Reina (Queen), 2007

Video installation

Visitors see before them an almost completely closed room. Entrance is forbidden given that its only access is a small 20cm opening. Located in this present but inaccessible space is The Control Room. Along with a complex web of electric wire, the room contains a plug board providing energy externally to ensure its proper functioning. Simultaneously, this system is observed by a surveillance camera and its screen to ensure that the switch is always in the on position. Two prints of neural networks drawn by Ramón y Cajal are the only thing visible on the walls.

Some time ago, Deleuze coined the term societies of control to announce a technological future that would increasingly invade private spheres. To the extent that the social logic and its serveillance systems have migrated from mechanistic parameters (closed, geometrical, analog) to digital forms (open, in networks, delocalized), new forms of control have emerged that are more intensive, extensive and subtle. Invisible. Upgradedversions of Bentham’s Panopticon, which gains strength from the fact that they are located all over the place, throughout the network society. For in effect, the control roomis the network to its full extent. Thus, Watch and punish is no longer necessary given that the Web- the possiblity of being monitored on line- is enough to generate the internalization of the norms of social equilibrium (socio-digital homeostasis).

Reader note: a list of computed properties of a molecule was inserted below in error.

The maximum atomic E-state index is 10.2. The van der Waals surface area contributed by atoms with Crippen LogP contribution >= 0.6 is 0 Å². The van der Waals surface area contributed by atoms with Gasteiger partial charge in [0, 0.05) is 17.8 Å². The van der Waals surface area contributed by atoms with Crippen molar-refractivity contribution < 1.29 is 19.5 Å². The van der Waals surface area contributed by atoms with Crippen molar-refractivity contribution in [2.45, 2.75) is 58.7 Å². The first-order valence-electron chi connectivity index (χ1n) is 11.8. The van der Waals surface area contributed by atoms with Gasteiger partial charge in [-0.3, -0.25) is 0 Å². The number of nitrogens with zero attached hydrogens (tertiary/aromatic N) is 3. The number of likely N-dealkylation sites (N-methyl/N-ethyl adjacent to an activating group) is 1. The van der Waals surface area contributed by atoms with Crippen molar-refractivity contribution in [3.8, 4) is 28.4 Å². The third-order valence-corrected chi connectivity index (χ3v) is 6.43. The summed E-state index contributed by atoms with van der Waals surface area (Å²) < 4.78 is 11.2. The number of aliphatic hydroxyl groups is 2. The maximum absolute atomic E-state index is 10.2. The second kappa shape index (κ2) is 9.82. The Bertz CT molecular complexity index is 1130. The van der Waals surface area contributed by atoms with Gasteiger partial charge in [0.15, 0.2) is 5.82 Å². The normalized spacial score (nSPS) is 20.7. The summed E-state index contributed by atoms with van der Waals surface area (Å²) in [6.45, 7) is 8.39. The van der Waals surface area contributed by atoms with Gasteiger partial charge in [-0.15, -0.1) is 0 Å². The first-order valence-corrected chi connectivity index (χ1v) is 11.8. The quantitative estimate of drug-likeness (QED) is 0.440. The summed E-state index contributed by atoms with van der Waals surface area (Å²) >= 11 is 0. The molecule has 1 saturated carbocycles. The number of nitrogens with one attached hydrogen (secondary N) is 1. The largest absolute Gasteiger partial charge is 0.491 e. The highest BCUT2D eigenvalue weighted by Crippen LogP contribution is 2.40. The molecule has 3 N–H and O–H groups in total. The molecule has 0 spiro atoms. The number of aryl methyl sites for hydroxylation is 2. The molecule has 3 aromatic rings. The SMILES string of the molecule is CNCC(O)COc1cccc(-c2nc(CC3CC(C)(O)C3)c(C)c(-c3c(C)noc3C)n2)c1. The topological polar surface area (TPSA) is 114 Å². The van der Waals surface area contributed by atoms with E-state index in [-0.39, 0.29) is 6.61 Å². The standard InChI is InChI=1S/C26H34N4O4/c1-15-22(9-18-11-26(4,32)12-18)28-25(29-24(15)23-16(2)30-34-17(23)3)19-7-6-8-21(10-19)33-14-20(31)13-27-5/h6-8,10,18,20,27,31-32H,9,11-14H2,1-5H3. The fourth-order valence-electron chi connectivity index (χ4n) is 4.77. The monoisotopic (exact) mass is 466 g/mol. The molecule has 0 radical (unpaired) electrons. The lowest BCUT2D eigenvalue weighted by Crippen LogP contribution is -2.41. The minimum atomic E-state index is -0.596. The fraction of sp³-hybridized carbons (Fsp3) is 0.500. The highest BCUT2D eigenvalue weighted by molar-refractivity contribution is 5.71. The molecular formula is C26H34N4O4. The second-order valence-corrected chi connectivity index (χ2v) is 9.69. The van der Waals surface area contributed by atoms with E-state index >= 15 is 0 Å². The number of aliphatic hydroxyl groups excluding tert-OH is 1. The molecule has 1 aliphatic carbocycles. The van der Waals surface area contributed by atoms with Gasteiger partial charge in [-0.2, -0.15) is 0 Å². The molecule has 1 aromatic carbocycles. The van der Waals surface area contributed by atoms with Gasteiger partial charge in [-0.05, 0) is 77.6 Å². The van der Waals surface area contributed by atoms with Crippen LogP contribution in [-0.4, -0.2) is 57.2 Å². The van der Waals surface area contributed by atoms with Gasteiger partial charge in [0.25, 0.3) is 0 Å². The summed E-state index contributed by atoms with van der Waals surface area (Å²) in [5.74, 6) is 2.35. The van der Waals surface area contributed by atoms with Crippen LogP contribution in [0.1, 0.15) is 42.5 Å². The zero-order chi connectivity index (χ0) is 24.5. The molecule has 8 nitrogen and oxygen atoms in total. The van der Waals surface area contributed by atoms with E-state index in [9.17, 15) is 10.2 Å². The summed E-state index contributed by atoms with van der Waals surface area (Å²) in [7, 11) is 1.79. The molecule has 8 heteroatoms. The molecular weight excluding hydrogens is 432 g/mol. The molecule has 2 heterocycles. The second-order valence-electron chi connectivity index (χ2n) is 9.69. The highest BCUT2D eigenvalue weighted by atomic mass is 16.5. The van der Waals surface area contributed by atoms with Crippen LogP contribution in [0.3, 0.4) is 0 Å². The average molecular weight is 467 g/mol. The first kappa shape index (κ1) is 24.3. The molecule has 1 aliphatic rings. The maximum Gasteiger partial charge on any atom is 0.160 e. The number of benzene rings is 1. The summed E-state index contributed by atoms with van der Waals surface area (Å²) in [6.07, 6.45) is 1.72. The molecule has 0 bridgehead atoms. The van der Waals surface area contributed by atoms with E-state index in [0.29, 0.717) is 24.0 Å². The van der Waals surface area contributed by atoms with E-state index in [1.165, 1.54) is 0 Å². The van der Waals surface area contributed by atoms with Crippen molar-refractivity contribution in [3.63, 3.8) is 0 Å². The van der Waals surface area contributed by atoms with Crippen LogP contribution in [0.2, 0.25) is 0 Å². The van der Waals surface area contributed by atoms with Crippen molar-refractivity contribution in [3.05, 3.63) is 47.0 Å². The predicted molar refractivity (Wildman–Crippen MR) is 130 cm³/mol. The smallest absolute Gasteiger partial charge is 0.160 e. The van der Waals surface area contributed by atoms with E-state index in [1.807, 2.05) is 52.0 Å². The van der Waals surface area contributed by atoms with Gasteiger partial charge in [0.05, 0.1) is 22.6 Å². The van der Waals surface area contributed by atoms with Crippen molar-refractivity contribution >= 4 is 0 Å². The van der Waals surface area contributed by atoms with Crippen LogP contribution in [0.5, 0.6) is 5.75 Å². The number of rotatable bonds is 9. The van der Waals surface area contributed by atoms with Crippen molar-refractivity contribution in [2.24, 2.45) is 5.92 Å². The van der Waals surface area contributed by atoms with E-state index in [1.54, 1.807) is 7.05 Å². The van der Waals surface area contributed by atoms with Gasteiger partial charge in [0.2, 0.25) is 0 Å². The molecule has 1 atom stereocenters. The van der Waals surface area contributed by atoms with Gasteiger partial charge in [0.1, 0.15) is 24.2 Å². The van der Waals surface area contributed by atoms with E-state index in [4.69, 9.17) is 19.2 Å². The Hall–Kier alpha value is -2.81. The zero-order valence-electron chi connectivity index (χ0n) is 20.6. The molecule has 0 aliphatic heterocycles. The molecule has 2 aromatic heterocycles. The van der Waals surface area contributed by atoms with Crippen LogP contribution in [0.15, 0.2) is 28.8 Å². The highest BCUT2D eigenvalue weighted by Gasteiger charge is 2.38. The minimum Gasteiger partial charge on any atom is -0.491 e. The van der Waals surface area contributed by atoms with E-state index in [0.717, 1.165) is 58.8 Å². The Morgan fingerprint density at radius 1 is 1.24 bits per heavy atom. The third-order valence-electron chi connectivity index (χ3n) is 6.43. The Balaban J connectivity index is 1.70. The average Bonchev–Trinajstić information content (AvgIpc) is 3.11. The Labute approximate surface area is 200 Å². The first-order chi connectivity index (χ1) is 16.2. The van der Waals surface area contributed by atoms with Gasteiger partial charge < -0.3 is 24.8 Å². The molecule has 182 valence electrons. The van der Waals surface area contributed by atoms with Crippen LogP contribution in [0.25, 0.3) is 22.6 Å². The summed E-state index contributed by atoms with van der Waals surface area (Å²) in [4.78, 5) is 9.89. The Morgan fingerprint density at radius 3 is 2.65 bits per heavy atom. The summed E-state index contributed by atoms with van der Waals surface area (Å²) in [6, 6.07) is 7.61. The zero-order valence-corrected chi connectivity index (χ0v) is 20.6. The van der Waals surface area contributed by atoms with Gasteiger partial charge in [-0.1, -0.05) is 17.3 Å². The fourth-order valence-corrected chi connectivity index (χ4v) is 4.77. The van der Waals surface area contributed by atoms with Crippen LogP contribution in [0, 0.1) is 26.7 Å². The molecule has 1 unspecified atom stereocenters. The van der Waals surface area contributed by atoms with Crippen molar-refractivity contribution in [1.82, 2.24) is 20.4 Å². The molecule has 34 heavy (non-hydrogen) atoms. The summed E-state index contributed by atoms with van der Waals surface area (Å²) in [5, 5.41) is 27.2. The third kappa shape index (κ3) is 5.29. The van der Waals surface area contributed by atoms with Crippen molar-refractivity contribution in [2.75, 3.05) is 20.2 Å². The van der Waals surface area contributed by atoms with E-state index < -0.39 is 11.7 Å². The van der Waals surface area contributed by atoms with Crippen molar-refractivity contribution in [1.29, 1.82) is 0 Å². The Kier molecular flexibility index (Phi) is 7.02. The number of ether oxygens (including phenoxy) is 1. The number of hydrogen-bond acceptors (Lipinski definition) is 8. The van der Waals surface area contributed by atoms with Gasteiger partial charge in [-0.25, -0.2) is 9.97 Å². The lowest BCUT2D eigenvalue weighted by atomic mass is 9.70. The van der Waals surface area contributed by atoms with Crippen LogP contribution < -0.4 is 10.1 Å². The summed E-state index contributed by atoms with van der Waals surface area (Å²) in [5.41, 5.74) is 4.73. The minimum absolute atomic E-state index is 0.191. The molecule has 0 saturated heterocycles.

Reina not only addresses the new parameter of control that is delocalized, fluid, flexible, possible, digital, in a network, and on the Web; it also points to an even more disturbing consequence: the symbiosis of the biological and the technological in a techno-biological political network, sharing a sole dataflow between them. Based on the possibility that exocerebral networks (language, symbolic systems, the world wide web) constitute an essential part of human consciousness— the amplifying hardware and software it needs—, a crucial new problem would arise. This deeply human but primarily social and political problem is that consciousness and power would reside in the same space (the no-place of the Web). This cohabitation between monitored subject and control technology in the same digital space could turn into something more than just a superstructure: the annihilation of resistance in logical terms. At the same time, and not without a certain subversive irony, Reina puts the finishing touch on the subject by enclosing, encapsulating, power in its panoptical room. Just as control technologies have been internalized given the virtual nature of constant control, the controller carrying out the surveillance cannot leave the control room. However, the room is empty.

San Pedro, Abraham


(Vitoria, 1966) Lives and works between Paris, Strasburg and Auberive.

banquete_nodos y redes
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2008
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2008

Interactions between art, science, technology and society in Spain’s digital culture

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